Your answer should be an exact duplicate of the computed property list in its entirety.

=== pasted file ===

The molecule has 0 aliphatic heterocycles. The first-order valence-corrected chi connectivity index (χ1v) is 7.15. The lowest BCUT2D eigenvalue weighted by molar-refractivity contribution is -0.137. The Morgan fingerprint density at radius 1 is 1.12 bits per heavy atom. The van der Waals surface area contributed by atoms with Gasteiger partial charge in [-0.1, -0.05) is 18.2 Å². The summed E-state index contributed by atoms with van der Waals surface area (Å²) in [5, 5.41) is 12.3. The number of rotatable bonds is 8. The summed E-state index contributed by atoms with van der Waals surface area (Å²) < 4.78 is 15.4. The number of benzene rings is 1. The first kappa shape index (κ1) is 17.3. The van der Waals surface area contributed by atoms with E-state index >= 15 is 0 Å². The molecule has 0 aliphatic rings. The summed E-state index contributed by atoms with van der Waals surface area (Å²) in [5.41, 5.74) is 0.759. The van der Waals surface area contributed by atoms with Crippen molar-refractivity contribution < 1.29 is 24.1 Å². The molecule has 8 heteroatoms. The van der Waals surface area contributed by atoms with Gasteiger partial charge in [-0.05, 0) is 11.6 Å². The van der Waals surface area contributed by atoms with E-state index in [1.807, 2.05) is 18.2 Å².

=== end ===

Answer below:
The molecule has 0 aliphatic heterocycles. The first-order valence-corrected chi connectivity index (χ1v) is 7.15. The lowest BCUT2D eigenvalue weighted by molar-refractivity contribution is -0.137. The Morgan fingerprint density at radius 1 is 1.12 bits per heavy atom. The van der Waals surface area contributed by atoms with Gasteiger partial charge in [-0.1, -0.05) is 18.2 Å². The summed E-state index contributed by atoms with van der Waals surface area (Å²) in [5, 5.41) is 12.3. The number of rotatable bonds is 8. The summed E-state index contributed by atoms with van der Waals surface area (Å²) < 4.78 is 15.4. The number of benzene rings is 1. The first kappa shape index (κ1) is 17.3. The van der Waals surface area contributed by atoms with E-state index >= 15 is 0 Å². The molecule has 0 aliphatic rings. The summed E-state index contributed by atoms with van der Waals surface area (Å²) in [5.41, 5.74) is 0.759. The van der Waals surface area contributed by atoms with Crippen molar-refractivity contribution < 1.29 is 24.1 Å². The molecule has 8 heteroatoms. The van der Waals surface area contributed by atoms with Gasteiger partial charge in [-0.05, 0) is 11.6 Å². The van der Waals surface area contributed by atoms with E-state index in [1.807, 2.05) is 18.2 Å².